Golden Retriever Discipline Training

Teach your golden retriever puppy the basics of discipline, reward and punishment.

Printer Friendly

Excerpts from Comprehensive Owner's Guide: Golden Retrievers

Disciplining a Golden Retriever

KEEP THE “PUPPY” IN YOUR PUPPY
Before we discuss the roles of discipline in training, let us take a time-out for a discussion of fun and play in your puppy’s schedule. As canines, Goldens are social animals and thrive on play and interaction with their masters (and other dogs, too). Exercising and playing with your Golden Retriever puppy help to burn some of his gundog fuel and gives the dog focus. Trying to obediencetrain a Golden who is hyper and wound-up is practically impossible. Further, a playdeprived Golden can become destructive as he tries to find ways to release his pent-up energy.

Outline a schedule of activities for your blossoming Golden pup that includes canine-human games as well as safe doggy exercises. The word “retriever” is not in the Golden’s name for nothing! Puppy catch is a great way of occupying the Golden, who is content to fetch a ball or flying disk for hours (if you have the time!). The author doesn’t advise games of chasing because it can imprint on the Golden that it is okay to run away from his master. Likewise, tug-of-war is not advised as this dominance game can give the puppy the impression that he can climb to the top of the heap and become “top dog.” The role of top dog is always reserved for his master and trainer.

All work and no play makes your Golden an unhappy, unfocused pup. Make time for play in your schedule and soon your Golden Retriever and you will be bonding and sharing quality time during training sessions as well.

ROLES OF DISCIPLINE, REWARD AND PUNISHMENT
Discipline, training one to act in accordance with rules, brings order to life. It is as simple as that. Without discipline, particularly in a group society, chaos reigns supreme and the group will eventually perish. Humans and canines are social animals and need some form of discipline in order to function effectively. They must procure food, protect their home base and their young and reproduce to keep the species going.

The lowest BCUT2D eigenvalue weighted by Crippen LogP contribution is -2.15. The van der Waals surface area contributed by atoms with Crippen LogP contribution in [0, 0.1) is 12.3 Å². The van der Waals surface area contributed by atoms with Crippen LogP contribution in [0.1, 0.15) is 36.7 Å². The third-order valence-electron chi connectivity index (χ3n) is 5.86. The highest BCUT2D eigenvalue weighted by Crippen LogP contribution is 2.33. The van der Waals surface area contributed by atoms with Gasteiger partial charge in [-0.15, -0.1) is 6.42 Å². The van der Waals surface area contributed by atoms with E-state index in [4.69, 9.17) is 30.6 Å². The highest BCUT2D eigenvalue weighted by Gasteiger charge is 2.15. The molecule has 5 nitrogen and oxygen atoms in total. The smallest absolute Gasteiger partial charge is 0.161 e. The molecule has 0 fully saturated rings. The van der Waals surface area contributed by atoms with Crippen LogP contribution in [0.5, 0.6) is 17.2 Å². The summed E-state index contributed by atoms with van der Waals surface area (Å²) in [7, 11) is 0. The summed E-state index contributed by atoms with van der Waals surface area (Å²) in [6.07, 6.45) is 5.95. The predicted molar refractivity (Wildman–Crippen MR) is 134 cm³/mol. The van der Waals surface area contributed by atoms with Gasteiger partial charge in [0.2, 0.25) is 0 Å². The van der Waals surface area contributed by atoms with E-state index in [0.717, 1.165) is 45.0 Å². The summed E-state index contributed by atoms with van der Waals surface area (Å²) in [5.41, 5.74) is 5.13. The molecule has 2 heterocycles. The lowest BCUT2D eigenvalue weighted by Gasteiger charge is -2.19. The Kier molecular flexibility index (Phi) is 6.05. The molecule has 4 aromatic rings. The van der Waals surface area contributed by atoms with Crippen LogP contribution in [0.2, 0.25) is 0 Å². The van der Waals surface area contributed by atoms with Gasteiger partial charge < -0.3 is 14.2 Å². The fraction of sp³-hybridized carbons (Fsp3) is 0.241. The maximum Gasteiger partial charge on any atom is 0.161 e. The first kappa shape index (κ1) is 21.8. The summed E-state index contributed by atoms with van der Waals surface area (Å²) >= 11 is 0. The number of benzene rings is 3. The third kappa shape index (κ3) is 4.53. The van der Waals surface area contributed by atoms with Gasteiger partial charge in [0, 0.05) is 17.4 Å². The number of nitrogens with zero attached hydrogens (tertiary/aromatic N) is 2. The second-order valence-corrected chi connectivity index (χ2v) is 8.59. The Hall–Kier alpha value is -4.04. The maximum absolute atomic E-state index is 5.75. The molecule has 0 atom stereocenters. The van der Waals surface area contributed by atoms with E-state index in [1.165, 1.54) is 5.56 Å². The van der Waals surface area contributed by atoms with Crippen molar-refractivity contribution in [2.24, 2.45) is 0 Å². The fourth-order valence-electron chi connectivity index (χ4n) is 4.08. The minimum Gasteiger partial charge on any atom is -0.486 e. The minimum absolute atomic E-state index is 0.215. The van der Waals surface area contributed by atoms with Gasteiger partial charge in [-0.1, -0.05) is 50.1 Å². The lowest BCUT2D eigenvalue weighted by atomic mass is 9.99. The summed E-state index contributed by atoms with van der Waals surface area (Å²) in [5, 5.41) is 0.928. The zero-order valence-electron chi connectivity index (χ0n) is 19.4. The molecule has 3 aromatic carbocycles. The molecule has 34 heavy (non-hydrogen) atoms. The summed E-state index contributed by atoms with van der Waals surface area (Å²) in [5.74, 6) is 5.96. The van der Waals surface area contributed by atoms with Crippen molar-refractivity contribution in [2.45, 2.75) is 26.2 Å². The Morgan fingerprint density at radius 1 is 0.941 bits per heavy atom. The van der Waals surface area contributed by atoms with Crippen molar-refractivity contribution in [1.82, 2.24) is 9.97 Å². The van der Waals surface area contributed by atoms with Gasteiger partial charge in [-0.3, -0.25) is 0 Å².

If there were no discipline in the lives of social animals, they would eventually die from starvation and/or predation by other stronger animals.

In the case of domestic canines, dogs need discipline in their lives in order to understand how their pack (you and other family members) functions and how they must act in order to survive.

A large humane society in a highly populated area in the US recently surveyed dog owners regarding their satisfaction with their relationships with their dogs. People who had trained their dogs were 75% more satisfied with their pets than those who had never trained their dogs. Dr. Edward Thorndike, a noted psychologist, established Thorndike’s Theory of Learning, which states that a behavior that results in a pleasant event tends to be repeated. Likewise, a behavior that results in an unpleasant event tends not to be repeated. It is this theory on which training methods are based today. For example, if you manipulate a dog to perform a specific behavior and reward him for doing it, he is likely to do it again because he enjoyed the end result.

Occasionally, punishment, a penalty inflicted for an offense, is necessary. The best type of punishment often comes from an outside source. For example, a child is told not to touch the stove because he may get burned. He disobeys and touches the stove. In doing so, he receives a burn. From that time on, he respects the heat of the stove and avoids contact with it. Therefore, a behavior that results in an unpleasant event tends not to be repeated.

A good example of a dog learning the hard way is the dog who chases the house cat. He is told many times to leave the cat alone, yet he persists in teasing the cat. Then, one day he begins chasing the cat but the cat turns and swipes a claw across the dog’s face, leaving him with a painfulgash on his nose. The final result isthat the dog stops chasing the cat.

Next page >
Download Chapter

Golden Retriever Puppy Training
Golden Retriever House Training
Golden Retriever Crate Training
Golden Retriever Training Equipment
Golden Retriever Training Basic Commands
Golden Retriever Training Basic Commands 2

Excerpts from Comprehensive Owner's Guide: Golden Retrievers

Printer Friendly

JOIN CLUB DOG NOW

4 of 7 Comments View All 7 Comments

Give us your opinion Give us your opinion on Golden Retriever Discipline Training

User Avatar

Bethany   Fayetteville, TN

5/15/2011 7:51:52 PM

Good info! I agree with Janet!

User Avatar

Janet   Bethlehem, PA

11/1/2010 6:46:58 AM

obviously training is necessary and best to start when they are very young

User Avatar

janet   bethlehem, PA

12/21/2009 4:52:28 AM

good article thanks you

User Avatar

Grace   Long Island, NY

5/24/2009 2:44:01 PM

Golden Retriever discipline training is fine as long as you use positive reenforcement.

Login to get points for commenting or write your comment below

 
First Name : Email :
International :
City : State :

Captcha Image


Get New Captcha


Top Products

ADS BY GOOGLE